Addiction Mandy Kloppers

Can a Person be Genetically Predisposed to Addiction?

share facebook twitter pinterest
img

What is Genetics?

 

Genetics is the science that studies genes and obtains information regarding which traits are passed on from parents to children. Genes are essentially heritable structures. They are made up of various DNA arrangements on chromosomes. There are supposed to be about 20,000 DNA arrangements on the human chromosome.

 

People inherit genes from their parents, which determine their key characteristics, such as physical features (eye color and hair). But, beyond that, genes can also control/influence people’s health, personality traits, and even addictive behaviors.

 

 

Is Addiction Genetic?

 

Like several chronic health issues, addiction also comes with a hereditary factor, which may run in the family. While anyone may develop a habit, studies tell us that about 60% of your addiction risk originates in your genetic makeup.

 

Upon interaction with other factors like individual personality and environment, a person’s genetic predisposition can affect their health. For example, if you have a parent, sibling, or grandparent who suffered from addiction, you may also share a higher affinity toward addiction development.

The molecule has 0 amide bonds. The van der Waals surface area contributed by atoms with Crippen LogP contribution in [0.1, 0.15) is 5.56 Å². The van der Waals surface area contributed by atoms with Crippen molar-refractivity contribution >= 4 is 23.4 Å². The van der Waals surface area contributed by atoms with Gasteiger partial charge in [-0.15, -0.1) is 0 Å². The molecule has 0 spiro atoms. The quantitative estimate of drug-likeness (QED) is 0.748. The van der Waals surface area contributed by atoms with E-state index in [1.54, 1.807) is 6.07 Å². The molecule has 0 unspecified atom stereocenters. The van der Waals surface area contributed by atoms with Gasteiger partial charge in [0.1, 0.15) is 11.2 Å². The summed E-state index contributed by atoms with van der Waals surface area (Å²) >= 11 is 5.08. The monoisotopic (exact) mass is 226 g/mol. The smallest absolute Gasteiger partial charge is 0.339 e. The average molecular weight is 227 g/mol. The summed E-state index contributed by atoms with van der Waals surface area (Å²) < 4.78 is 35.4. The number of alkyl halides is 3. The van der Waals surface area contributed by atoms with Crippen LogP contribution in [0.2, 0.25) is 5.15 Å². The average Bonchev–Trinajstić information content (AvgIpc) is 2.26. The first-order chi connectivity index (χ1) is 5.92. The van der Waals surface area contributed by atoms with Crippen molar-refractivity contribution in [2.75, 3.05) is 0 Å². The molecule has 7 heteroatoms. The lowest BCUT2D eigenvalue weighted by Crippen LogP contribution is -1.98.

The research to better understand what makes certain people more susceptible to addiction than others is ongoing. But, the link between family history, genes, and addiction is clear and strong.

 

Role of Genes in Specific addictions

 

Genes and Alcoholism

 

There’s no ‘alcoholism gene’ that people carry, and multiple factors affect the development of alcohol use disorder. There’s a strong link between genes and alcoholism which should explain why some people are more vulnerable to it than others.

 

For instance, a NIDA-funded study examined a database of about 1.3 million people to establish the relationship between addiction behaviors and genes. It specifically looked at alcohol and nicotine usage.

 

The study found about 400 different locations within the genome, along with 566 variations within those locations that significantly impact alcohol and nicotine usage. Scientists believe that these genome locations influence the functioning of various chemicals, including dopamine.